The new Logistical Manager, Crites was responsible for the clients who were the largest volume shippers and/or had the most time-sensitive shipments — a position that was right in his wheelhouse.
Farm help was hard to find and there are only so many hours in a day. He sold the farming operation and threw himself into his work at ABX for 18 years, until they ceased operations in Wilmington.
Age 64 and unemployed would cause anxiety and/or depression in many men, but Hal Crites had faced challenges bigger than this. Besides, he had a support group that was reminiscent of his time in Vietnam, because he had maintained contact with several of the men he had served with all those years ago.
When you are a small group that eats, sleeps, drinks and fights a common enemy together, an almost unbreakable bond develops.
Other than the “Chain of Command” and mutual respect, the Company was not segregated by rank — Enlisted, Warrant Officer, and Line Officer were “joined at the hip” — one mission, one team.
Hal can tell you about his former Crew Chief, who currently lives near North Pole, Alaska and his three planes that he uses to take people to the most remote areas or the Warrant Officer who stayed in the Army for 20 years flying helicopters and then after retiring, flew civilian medivac helicopters.
One of the more remarkable friendships that continues today is based on a selfless act — most would call heroic — performed for three strangers from another country during the war.
When Captain Crites heard there were three men, one of whom was wounded, stranded in an area where the terrain made a helicopter retrieval at night impossible, Hal asked not who, but where?
He flew to their location, landed on a narrow dirt road, loaded two of the men, including the wounded man, and in his made-for-two (including the pilot) plane, returned to Chi Lang.
When the two men were out of the plane Hal turned the aircraft around flew back for the remaining New Zealander and returned him to his team before once again putting the wounded soldier back in his plane and flying him to a field hospital.
Crites, as usual, gives credit for the success this rescue, to others, saying: “Landing my Bird Dog safely in the dark would have been almost impossible had it not been for my Crew Chief, who parked at the end of the runway with the Jeep’s headlights on.”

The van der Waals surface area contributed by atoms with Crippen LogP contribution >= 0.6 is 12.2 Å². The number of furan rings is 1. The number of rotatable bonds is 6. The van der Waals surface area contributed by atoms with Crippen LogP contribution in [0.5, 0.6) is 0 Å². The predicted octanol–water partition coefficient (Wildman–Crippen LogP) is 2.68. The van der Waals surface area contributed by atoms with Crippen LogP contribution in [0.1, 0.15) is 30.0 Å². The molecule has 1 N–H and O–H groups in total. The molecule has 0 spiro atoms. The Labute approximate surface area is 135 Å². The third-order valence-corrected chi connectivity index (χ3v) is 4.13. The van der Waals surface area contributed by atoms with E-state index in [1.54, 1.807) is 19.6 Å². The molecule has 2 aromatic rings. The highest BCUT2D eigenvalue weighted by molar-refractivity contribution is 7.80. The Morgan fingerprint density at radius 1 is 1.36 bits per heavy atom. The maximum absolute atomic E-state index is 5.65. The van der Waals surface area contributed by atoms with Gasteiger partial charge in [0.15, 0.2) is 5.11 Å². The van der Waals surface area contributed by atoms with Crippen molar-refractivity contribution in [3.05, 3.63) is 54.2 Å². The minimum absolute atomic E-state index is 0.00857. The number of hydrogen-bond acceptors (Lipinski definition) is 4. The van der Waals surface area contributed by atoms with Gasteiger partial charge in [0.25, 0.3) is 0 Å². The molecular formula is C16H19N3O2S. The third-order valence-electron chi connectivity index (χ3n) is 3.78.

For his actions, Captain Harold F. Crites was made an Honorary Member of the New Zealand Mess and is in regular contact with one of the New Zealand team.
Tradition of service
Hal’s military service is not unique to the Crites family. His father served during WWII; his uncle retired as a Command Sergeant Major, USMC; his youngest brother is a retired Colonel, Air National Guard; the middle brother was in the Army, got out, missed military service, so he joined the Coast Guard — and lost his life in helicopter crash.
He also has a grandson serving in the Air Force.
Whenever Mr. Crites talks about his family’s service, you can see the pride wash across his face. However, if you really want to see Hal Crites smile and swell up with unapologetic pride, ask him about his children/stepchildren and grandchildren.
Hal had three children by his first marriage. Tragically, his oldest daughter, Melanie Christine, was taken from the family in a motorcycle accident seven years ago, leaving her husband, a son and a daughter behind. Daughter Tina Marie has two sons and two daughters, and stepson Steven has a son and stepdaughter Katherine has two sons.
When asked to sum up his life, Hal will smile broadly and tell you: “I’ve been blessed, truly blessed. I haven’t missed many of the gold rings that came my way.”
After a short pause, he continues: “I have a wonderful family, a houseboat and jet ski on Lake Norris, Tennessee.
“What more could a man want? I’m living the dream.”
The writer, Paul Butler, is a Wilmington resident, U.S. Navy veteran, and a Class of 2020 inductee of the Ohio Veterans Hall of Fame.
In September 2020, Clinton County recognized Paul for his “dedication and commitment in military service as well as his exceptional post military advocacy and volunteerism for the veteran community.” A 2020 News Journal article called him “the voice and the fountain pen for Clinton County veterans organizations and related projects.”